All of the Bobber Black’s other differences are mostly cosmetic, including a trick new LED headlight with DRL and the obvious blacked-out treatment (you can choose between two different versions of black: glossy Jet Black or Matte Jet Black). The exception is newly standard cruise control, which is easily operated by a single button on the left switchgear. Heated grips are still a dealer-installed option.
I could still complain about the small, 2.4-gallon gas tank, which limits the fun to around 114 miles (as tested). But although soft saddlebags are available as Triumph genuine accessories, if you’re in the market for a touring or road trip machine it would be best to look elsewhere. The Bobber and its Black twin were built to cruise around town—and in the right hands the Black will surprise some sport riders in the canyons.
The heavier front tire and fork, plus enhancements like the second brake disc, have resulted in what Triumph says is a 21-pound weight gain, but I can honestly say I didn’t notice it. Perhaps that would change if I were to ride the original and the Black back-to-back, but it’s a testament to the Black’s upgrades that it feels lighter on its feet than the original Bobber.
Thanks to rain and heavy winds that surprised the Costa del Sol (“Sun Coast”) on our sole riding day at the launch in Marbella, Spain, my first ride was all too short—only about 4 hours including photo and coffee stops. Or maybe Triumph has somehow figured out how to bend the weather to its will, because after my brief taste I’m only left wanting more.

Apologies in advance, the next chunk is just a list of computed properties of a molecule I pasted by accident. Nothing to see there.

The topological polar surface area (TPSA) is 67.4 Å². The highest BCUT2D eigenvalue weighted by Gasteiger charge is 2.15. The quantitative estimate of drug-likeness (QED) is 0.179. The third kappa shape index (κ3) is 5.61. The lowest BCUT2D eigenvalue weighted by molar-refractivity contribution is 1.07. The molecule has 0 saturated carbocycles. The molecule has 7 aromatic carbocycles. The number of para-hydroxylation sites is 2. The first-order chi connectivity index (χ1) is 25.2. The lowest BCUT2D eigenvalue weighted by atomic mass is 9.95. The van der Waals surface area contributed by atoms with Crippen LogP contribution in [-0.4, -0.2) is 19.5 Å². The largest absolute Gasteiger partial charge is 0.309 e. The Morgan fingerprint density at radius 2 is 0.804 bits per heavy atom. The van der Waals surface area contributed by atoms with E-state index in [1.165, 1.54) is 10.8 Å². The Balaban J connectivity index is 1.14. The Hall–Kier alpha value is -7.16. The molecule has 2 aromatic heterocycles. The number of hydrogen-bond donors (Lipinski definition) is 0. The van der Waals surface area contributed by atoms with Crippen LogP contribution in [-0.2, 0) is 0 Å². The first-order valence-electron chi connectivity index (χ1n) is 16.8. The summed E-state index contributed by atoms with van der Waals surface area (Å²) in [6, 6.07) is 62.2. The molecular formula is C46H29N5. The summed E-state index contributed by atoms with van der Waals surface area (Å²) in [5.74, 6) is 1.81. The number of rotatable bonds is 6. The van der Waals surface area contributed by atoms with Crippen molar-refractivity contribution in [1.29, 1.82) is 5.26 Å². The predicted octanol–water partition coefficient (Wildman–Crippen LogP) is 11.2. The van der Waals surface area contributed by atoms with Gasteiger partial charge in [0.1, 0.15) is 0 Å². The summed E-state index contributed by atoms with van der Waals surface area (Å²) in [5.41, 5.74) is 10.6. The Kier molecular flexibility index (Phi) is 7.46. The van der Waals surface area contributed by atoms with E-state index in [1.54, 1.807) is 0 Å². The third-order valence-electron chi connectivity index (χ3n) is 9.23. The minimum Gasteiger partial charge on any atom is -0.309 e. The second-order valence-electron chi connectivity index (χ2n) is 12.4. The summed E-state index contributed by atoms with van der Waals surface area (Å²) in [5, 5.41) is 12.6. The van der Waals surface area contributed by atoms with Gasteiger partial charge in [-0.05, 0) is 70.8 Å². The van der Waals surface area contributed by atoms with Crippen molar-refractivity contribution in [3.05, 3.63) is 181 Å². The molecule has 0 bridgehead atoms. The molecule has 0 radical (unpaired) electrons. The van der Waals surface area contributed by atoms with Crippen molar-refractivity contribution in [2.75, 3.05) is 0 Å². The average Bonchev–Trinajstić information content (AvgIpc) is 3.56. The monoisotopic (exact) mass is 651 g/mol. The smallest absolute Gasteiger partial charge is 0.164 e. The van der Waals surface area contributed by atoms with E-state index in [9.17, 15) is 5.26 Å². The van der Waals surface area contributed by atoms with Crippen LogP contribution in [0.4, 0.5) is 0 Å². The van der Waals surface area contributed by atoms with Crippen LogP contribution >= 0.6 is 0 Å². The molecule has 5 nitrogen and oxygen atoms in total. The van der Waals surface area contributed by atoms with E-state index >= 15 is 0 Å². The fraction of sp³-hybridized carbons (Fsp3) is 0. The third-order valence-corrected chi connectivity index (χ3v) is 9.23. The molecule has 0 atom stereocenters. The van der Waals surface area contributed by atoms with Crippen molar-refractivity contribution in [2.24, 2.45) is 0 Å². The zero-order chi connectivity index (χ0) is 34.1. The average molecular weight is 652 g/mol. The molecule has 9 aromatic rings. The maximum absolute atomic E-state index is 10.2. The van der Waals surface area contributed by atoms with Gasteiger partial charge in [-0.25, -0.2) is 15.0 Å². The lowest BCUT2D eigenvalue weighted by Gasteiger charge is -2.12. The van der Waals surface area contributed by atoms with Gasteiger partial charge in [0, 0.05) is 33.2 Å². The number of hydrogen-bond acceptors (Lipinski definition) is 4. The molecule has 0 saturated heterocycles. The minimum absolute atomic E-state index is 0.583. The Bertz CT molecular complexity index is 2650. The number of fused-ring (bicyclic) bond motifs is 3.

Triumph says we can expect to see the Bobber Black in dealerships starting in February 2018, with a base price of $13,150 (Jet Black; Matte Jet Black carries a $250 upcharge).
2018 Triumph Bonneville Bobber Black Specs
Base Price: $13,150 (Jet Black)
Price as Tested: $13,400 (Matte Jet Black)
Warranty: 2 yrs., unltd. miles
Type: Liquid-cooled, transverse parallel twin
Bore x Stroke: 97.6 x 80.0mm
Compression Ratio: 10.0:1
Valve Train: OHV, 4 valves per cyl.
Valve Insp. Interval: 12,000 miles
Fuel Delivery: Multipoint sequential EFI w/ 44mm throttle bodies x 2
Lubrication System: Wet sump, 4.0-qt. cap.
Transmission: 6-speed, cable-actuated assist wet clutch
Final Drive: Chain
Charging Output: 558 watts max.
Battery: 12V 10AH
Frame: Tubular-steel cradle & tubular-steel swingarm
Wheelbase: 59.4 in.
Rake/Trail: 25.8 degrees/3.5 in.
Seat Height: 27.2 in.
Suspension, Front: 47mm cartridge-style Showa fork, no adj., 3.5-in. travel
Rear: Single shock, adj. for spring preload, 3.0-in. travel
Brakes, Front: Dual 310mm discs w/ 2-piston Brembo floating calipers & ABS
Rear: Single 255mm disc w/ 1-piston floating caliper & ABS
Wheels, Front: Spoked, 2.50 x 16 in.
Rear: Spoked, 3.50 x 16 in.
Tires, Front: 130/90-B16
Dry Weight (claimed): 524 lbs.
Fuel Capacity: 2.4 gals., last 0.5 gal. warning light on
MPG: 87 PON min. (avg) 47.5
Estimated Range: 114 miles
Indicated RPM at 60 MPH: 2,500
Great review, much better than most of the bike magazines.
What are “fully sintered brake pads” ? That is a new term for me.
Thank you! To answer your question, there are three types of brake pads: organic, semi-sintered and fully sintered. Organic pads use non-metallic fibers (including, at one time, asbestos), while fully sintered pads use all metallic fibers, and semi-sintered is a mixture. Fully sintered pads give you the best bite and stopping power of the three, at the expense of rotor wear. EBC, a British brake pad manufacturer, has this brief article that gives you a quick rundown of the various types: https://ebcbrakes.com/articles/best-brake-pads-for-motorcycles/. The type the Triumph employee recommended for the Bobber is the HH-rated fully sintered type.
I currently own a Thruxton, and I really, really, really like this bike. What to do. Sell the Thruxton or add another another bike to the mix.
BTW – This was a great review, much appreciated.